Negotiations can be tough for both sides; the acquisition process can be emotional and requires careful handling. The more information you have collected during the due diligence stage, the stronger your case will be in your offer. Keep your original objectives in mind. You may need to walk away if there are obstacles to achieving your objectives.
Your advisors will assist with negotiation and documentation support and any purchase price adjustments. Your CPA will look at financial and tax structuring as your attorney draws up the sales contract. The contract is contingent on a final examination of all assets to validate what is represented in the deal and a final inventory of assets.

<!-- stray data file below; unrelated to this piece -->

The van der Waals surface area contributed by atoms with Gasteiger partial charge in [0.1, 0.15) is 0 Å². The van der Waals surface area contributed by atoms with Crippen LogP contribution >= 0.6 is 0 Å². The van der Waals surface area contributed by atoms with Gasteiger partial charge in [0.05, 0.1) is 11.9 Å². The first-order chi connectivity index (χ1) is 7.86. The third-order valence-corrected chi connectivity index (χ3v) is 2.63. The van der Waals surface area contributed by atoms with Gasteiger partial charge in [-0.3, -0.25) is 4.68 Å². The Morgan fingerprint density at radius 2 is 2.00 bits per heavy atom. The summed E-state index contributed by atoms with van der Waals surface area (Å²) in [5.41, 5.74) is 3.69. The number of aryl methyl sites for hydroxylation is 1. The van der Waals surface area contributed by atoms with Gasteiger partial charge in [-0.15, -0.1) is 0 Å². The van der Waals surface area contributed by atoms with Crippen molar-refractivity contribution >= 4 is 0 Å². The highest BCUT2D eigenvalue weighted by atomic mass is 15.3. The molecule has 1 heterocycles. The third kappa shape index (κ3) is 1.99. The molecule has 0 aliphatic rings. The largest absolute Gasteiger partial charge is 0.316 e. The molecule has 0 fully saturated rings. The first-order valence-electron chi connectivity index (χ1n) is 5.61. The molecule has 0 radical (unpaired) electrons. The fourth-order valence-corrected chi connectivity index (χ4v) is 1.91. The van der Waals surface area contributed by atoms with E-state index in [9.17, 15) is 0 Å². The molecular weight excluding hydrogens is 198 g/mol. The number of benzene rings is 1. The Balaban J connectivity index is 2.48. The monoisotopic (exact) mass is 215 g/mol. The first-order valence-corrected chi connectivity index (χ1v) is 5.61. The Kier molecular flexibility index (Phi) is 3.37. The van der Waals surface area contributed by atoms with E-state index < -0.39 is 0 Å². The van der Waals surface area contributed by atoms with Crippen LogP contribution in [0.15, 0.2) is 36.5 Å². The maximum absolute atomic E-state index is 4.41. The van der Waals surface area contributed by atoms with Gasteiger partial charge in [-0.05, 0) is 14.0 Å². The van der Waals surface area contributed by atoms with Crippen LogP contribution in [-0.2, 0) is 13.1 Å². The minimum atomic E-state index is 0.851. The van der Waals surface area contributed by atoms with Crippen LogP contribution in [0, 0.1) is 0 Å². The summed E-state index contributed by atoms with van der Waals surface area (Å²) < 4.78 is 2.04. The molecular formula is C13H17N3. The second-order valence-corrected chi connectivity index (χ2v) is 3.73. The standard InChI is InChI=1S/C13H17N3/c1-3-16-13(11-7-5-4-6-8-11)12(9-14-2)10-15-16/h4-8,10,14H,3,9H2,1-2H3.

At all costs, avoid overpayment of acquisition. From an accounting standpoint, if an overpayment has occurred, it’s likely that goodwill and certain intangible assets may need to be impaired in the future. This can result in a significant charge to the company’s earnings in the period of impairment. In the long run, it will affect your company’s earnings and impair of your intangible assets.
The entire acquisition process usually takes between five and ten months; if it is taking longer, both parties need to take a step back and determine the holdup.
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